SOLOMON: When It Reigns, It Pours

For several weeks now, a variety of news outlets have commented on the startling importance of emotions. The death of Princess Diana set off an explosion that jolted many reporters into proclaiming that human feelings matter -- a lot. "As a journalist, I've long avoided feelings," news analyst Daniel Schorr confessed to National Public Radio listeners in mid-September. "I used to consider thoughts important and feelings irrelevant. No longer. Gradually, it's been brought home to me that feelings may have more validity than opinions." Kept under wraps or unleashed, feelings have always made a big difference. The problem is that emotional reactions -- whether masked by cerebral essays or stoked by TV news -- don't guarantee us anything. Fervent pleas can make a case for compassion or cruelty. So can reasoned arguments. The key issue is not whether feelings matter. (They do.) Or whether they should. (They always will.) The deeper questions about news media revolve around which feelings matter -- and whose.When the focus is on tragic events, media accounts seem to zigzag between pallid facts and easy sentimentality. Michael Herr, a journalist who covered the Vietnam War, later wrote that the U.S. media "never found a way to report meaningfully about death, which of course was really what it was all about." Obscured by countless news stories, "the suffering was somehow unimpressive."The same media outlets that can go into paroxysms of grief over one celebrity's demise have shown themselves fully capable of ignoring -- or even celebrating -- the deaths of many people. In 1991, when U.S. bombs killed "enemy" soldiers and civilians, the American news media rejoiced. At the end of the slaughter known as the Gulf War, the Pentagon quietly estimated that 200,000 Iraqi people had died as a result of America's firepower. Not a faint breeze of concern blew through U.S. mass media.Dan Rather -- who was to join with other TV news anchors in protracted tribute to Princess Diana a half-dozen years later -- went on CBS at the close of February 1991 to warmly shake the hand of a U.S. general and declare: "Congratulations on a job wonderfully done!" On highbrow NPR, which seemed to stand for "National Pentagon Radio" during the war, the enthusiasm for the killing was similarly palpable.As this fall gets underway, a backlash is coming from big-name pundits who bemoan the media response to Diana's death. The glossy news weeklies have had the best of both worlds, pumping up the media furor over her death and then decrying it. In Newsweek's Sept. 15 issue, George Will denounced the media coverage as "a spectacle both empty and degrading." He lamented that "we have mass media with wondrous capacities for subtracting from understanding by adding to the public's inclination for self-deception and autointoxication." Will continued: "By turning everyone everywhere into bystanders at events, and by eliciting and amplifying their 'feelings,' the media turn the world into an echo chamber and establish for the promptable masses the appropriate 'reaction' to events."With like-minded indignation, Charles Krauthammer filled the last page of the Sept. 22 Time with an attack on "the psychic pleasures of mass frenzy and wallow." He complained: "The public's surrender of its sensibilities and concerns to mass media was never more evident than during the Diana convulsion." But none of these pundits -- Will or Krauthammer or for that matter Daniel Schorr -- could be heard sounding the alarm when media hysteria ignited "patriotic" passion in early 1991. On the contrary, by the time the first missile barrage hit Baghdad, they were among the many journalists pounding the war drums and screaming for blood.Joseph Stalin would have understood. "The death of one man is a tragedy," he reportedly said at Potsdam in 1945. "The death of millions is a statistic."Journalists have a responsibility to disprove Stalin's horrible quip. That would require going beyond comfortable biases and striving to treat all human life as precious. Dylan Thomas, the poetic prince of Wales, advised us to "Rage, rage against the dying of the light." In contrast, all too often, journalism does little more than turn the page.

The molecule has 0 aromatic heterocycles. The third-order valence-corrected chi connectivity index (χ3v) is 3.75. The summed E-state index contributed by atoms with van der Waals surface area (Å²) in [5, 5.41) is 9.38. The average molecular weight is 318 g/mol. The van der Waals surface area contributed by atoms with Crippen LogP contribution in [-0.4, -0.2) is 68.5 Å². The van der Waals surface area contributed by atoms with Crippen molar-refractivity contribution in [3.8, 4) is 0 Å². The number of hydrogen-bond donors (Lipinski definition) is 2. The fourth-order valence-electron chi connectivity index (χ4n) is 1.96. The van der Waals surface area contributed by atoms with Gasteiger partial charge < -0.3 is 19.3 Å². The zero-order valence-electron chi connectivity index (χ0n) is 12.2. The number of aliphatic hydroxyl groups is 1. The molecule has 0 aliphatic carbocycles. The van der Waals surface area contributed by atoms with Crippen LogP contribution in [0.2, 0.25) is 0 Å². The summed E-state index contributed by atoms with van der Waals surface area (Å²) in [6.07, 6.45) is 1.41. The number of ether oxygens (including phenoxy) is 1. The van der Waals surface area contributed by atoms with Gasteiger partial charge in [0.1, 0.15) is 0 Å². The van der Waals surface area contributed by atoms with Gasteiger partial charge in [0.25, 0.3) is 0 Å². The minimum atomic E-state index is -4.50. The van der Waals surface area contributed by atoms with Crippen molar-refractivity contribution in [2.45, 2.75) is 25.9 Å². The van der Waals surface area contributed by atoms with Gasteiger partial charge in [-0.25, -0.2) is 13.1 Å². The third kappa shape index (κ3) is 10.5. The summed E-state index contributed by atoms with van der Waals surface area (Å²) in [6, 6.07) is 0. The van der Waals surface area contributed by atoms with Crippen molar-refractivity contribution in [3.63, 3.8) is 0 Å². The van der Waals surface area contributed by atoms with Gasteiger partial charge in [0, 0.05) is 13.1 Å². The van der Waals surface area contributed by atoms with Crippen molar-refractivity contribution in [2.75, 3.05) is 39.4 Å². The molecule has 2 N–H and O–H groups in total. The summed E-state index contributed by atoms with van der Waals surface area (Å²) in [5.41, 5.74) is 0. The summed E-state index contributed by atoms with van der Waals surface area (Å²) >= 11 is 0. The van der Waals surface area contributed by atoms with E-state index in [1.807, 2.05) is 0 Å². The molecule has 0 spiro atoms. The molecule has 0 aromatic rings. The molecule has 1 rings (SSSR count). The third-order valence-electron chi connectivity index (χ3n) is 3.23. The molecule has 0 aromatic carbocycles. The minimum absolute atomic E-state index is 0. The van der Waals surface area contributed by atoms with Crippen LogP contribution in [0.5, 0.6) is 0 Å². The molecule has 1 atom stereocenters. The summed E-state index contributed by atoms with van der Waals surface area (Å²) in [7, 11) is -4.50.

ACLU By ACLUSponsored

Imagine you've forgotten once again the difference between a gorilla and a chimpanzee, so you do a quick Google image search of “gorilla." But instead of finding images of adorable animals, photos of a Black couple pop up.

Is this just a glitch in the algorithm? Or, is Google an ad company, not an information company, that's replicating the discrimination of the world it operates in? How can this discrimination be addressed and who is accountable for it?

“These platforms are encoded with racism," says UCLA professor and best-selling author of Algorithms of Oppression, Dr. Safiya Noble. “The logic is racist and sexist because it would allow for these kinds of false, misleading, kinds of results to come to the fore…There are unfortunately thousands of examples now of harm that comes from algorithmic discrimination."

On At Liberty this week, Dr. Noble joined us to discuss what she calls “algorithmic oppression," and what needs to be done to end this kind of bias and dismantle systemic racism in software, predictive analytics, search platforms, surveillance systems, and other technologies.

What you can do:
Take the pledge: Systemic Equality Agenda
Sign up